The Conservative Party has committed itself to a radical new tax policy in which wage earners only have to hand over as much money to the exchequer as they think is appropriate. Inspired by today’s innovative release of Radiohead’s new album ‘In Rainbows’ for which music fans can choose their own price, the Tory front bench believe they have really hit upon a vote-winning economic policy.
‘We’ve done the sums and they definitely add up’ said Conservative leader David Cameron. ‘We reckon that people will probably choose to voluntarily surrender around thirty per cent of their income, which should be enough to run all the schools and hospitals and everything.’
‘Obviously some people might opt to pay no tax at all,’ conceded George Osborn, ‘but we’re confident that lots of other people will decide to pay much, much more than they are paying at the moment. What’s so thrilling is that it really involves ordinary people in decisions about setting their own tax thresholds!’ added the excited shadow chancellor.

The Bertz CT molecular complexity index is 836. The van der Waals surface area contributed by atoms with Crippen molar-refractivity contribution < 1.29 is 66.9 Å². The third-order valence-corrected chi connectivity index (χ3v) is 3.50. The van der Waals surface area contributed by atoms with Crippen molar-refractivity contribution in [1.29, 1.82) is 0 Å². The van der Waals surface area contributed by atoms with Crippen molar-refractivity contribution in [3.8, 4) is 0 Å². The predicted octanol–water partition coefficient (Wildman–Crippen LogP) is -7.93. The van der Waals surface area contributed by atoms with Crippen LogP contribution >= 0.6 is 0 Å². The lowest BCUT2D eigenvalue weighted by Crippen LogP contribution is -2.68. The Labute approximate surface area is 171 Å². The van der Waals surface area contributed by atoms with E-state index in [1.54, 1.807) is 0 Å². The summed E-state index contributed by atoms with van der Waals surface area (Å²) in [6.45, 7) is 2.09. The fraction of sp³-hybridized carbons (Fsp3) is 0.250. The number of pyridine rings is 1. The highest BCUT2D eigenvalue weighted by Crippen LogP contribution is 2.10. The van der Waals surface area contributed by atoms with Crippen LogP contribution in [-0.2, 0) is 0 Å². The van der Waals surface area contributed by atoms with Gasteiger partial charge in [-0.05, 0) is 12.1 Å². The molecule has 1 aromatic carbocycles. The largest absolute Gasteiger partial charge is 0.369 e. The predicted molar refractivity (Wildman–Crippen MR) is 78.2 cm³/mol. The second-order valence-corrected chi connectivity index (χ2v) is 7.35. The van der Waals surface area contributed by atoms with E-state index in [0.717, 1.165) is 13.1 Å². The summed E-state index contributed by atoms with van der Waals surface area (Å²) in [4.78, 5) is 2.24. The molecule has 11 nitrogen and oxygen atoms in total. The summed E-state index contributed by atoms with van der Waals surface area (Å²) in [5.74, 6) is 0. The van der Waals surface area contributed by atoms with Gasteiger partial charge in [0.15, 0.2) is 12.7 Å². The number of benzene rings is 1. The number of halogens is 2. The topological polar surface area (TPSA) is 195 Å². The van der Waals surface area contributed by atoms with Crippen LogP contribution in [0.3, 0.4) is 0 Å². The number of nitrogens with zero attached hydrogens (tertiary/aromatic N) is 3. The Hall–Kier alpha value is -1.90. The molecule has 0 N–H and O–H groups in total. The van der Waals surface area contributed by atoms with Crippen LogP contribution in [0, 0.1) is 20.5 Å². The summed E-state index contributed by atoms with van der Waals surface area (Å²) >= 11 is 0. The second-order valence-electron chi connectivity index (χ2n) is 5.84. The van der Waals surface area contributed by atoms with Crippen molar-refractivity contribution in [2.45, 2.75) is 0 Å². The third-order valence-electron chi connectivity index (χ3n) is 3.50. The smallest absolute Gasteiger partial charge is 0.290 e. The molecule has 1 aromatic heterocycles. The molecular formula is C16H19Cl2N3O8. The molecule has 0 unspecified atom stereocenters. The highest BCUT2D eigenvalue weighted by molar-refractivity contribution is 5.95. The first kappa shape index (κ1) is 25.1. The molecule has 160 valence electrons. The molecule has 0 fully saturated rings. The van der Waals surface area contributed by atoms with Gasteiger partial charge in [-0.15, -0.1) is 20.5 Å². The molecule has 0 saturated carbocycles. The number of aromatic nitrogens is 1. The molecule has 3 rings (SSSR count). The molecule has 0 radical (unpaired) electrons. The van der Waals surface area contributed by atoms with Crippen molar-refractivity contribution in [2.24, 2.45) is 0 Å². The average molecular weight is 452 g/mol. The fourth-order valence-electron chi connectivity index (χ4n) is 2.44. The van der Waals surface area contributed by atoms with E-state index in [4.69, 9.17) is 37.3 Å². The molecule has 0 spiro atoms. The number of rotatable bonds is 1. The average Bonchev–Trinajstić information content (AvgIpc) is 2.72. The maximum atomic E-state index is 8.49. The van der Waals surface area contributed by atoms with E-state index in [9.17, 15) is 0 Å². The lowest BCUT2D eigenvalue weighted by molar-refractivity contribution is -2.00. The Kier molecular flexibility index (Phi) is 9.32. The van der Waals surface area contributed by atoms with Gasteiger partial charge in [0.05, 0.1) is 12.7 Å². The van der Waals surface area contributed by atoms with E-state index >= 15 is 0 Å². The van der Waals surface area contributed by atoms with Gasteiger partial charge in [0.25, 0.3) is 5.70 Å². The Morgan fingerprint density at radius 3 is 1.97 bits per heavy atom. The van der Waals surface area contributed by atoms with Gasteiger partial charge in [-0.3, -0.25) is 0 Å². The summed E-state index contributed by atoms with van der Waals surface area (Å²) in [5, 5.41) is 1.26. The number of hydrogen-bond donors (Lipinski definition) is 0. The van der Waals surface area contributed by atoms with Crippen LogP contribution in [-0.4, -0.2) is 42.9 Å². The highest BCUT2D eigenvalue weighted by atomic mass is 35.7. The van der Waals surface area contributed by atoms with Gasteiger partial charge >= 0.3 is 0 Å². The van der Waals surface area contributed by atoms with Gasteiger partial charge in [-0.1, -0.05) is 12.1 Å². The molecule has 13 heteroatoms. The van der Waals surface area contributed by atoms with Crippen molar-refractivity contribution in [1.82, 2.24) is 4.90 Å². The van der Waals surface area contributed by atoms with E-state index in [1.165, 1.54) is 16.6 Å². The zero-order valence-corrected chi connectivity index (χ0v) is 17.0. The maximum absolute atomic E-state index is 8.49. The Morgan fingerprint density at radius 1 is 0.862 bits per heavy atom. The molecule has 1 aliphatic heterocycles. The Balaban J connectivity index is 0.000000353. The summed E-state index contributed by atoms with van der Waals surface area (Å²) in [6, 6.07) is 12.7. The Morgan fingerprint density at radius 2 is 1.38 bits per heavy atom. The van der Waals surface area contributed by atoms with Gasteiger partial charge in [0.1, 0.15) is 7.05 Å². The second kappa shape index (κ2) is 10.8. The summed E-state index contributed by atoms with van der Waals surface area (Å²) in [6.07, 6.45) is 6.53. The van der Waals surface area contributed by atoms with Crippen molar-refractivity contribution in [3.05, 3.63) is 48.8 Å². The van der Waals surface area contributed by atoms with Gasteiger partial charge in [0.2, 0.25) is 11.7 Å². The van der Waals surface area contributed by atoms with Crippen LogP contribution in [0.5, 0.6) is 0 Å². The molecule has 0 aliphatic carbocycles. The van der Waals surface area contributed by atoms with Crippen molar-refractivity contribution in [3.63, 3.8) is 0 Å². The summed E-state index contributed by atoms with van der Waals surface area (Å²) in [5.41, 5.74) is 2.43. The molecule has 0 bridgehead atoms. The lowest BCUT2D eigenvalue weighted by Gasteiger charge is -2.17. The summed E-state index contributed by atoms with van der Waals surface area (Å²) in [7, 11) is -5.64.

On the streets of Britain’s marginal constituencies, voters responded positively to so-called ‘Radiohead Economics’; ‘Let’s see now; I’ve got two kids at state schools, I use the local hospital, then there’s all the other stuff like my parents’ pension, the lads in Iraq, the arts and everything…’ said one taxpayer. ‘So I reckon I would probably hand over about, er, nothing. Yeah that sounds about right.’
However a number of economic analysts have slammed the ‘pay what you want’ tax plan. Professor Jenny Grover of the London School of Economics said ‘Under our estimates the total Gross National Tax Revenues for the next financial year would be £0.00.’ By coincidence this is exactly the average price paid for the new Radiohead album.
Labour Chancellor Alistair Darling slammed the tax plan as ‘insane and completely unworkable’ before going to the House of Commons to announce the idea as official government policy.